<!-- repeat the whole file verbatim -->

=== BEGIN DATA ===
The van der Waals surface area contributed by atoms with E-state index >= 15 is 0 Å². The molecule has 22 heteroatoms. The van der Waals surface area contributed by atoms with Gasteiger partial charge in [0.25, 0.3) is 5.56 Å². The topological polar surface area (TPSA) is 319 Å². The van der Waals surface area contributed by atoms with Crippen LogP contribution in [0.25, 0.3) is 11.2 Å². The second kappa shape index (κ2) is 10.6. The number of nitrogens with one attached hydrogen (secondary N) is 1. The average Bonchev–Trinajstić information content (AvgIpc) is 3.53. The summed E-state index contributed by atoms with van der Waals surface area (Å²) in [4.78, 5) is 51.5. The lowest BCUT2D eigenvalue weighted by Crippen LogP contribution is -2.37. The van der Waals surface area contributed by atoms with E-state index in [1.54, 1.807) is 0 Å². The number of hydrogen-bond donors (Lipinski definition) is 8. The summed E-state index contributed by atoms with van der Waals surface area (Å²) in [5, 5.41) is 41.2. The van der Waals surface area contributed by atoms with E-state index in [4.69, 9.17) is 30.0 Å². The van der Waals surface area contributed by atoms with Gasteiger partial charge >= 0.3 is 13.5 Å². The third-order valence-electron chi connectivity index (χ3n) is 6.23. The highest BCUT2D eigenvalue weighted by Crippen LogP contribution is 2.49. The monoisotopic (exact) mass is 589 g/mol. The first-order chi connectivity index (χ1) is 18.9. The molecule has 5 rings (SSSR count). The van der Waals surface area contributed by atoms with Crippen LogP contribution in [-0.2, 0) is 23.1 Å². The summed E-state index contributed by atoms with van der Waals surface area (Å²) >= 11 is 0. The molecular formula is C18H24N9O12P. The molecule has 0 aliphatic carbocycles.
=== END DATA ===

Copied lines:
The van der Waals surface area contributed by atoms with E-state index >= 15 is 0 Å². The molecule has 22 heteroatoms. The van der Waals surface area contributed by atoms with Gasteiger partial charge in [0.25, 0.3) is 5.56 Å². The topological polar surface area (TPSA) is 319 Å². The van der Waals surface area contributed by atoms with Crippen LogP contribution in [0.25, 0.3) is 11.2 Å². The second kappa shape index (κ2) is 10.6. The number of nitrogens with one attached hydrogen (secondary N) is 1. The average Bonchev–Trinajstić information content (AvgIpc) is 3.53. The summed E-state index contributed by atoms with van der Waals surface area (Å²) in [4.78, 5) is 51.5. The lowest BCUT2D eigenvalue weighted by Crippen LogP contribution is -2.37. The van der Waals surface area contributed by atoms with E-state index in [1.54, 1.807) is 0 Å². The number of hydrogen-bond donors (Lipinski definition) is 8. The summed E-state index contributed by atoms with van der Waals surface area (Å²) in [5, 5.41) is 41.2. The van der Waals surface area contributed by atoms with E-state index in [4.69, 9.17) is 30.0 Å². The van der Waals surface area contributed by atoms with Gasteiger partial charge >= 0.3 is 13.5 Å². The third-order valence-electron chi connectivity index (χ3n) is 6.23. The highest BCUT2D eigenvalue weighted by Crippen LogP contribution is 2.49. The monoisotopic (exact) mass is 589 g/mol. The first-order chi connectivity index (χ1) is 18.9. The molecule has 5 rings (SSSR count). The van der Waals surface area contributed by atoms with Crippen LogP contribution in [-0.2, 0) is 23.1 Å². The summed E-state index contributed by atoms with van der Waals surface area (Å²) >= 11 is 0. The molecular formula is C18H24N9O12P. The molecule has 0 aliphatic carbocycles.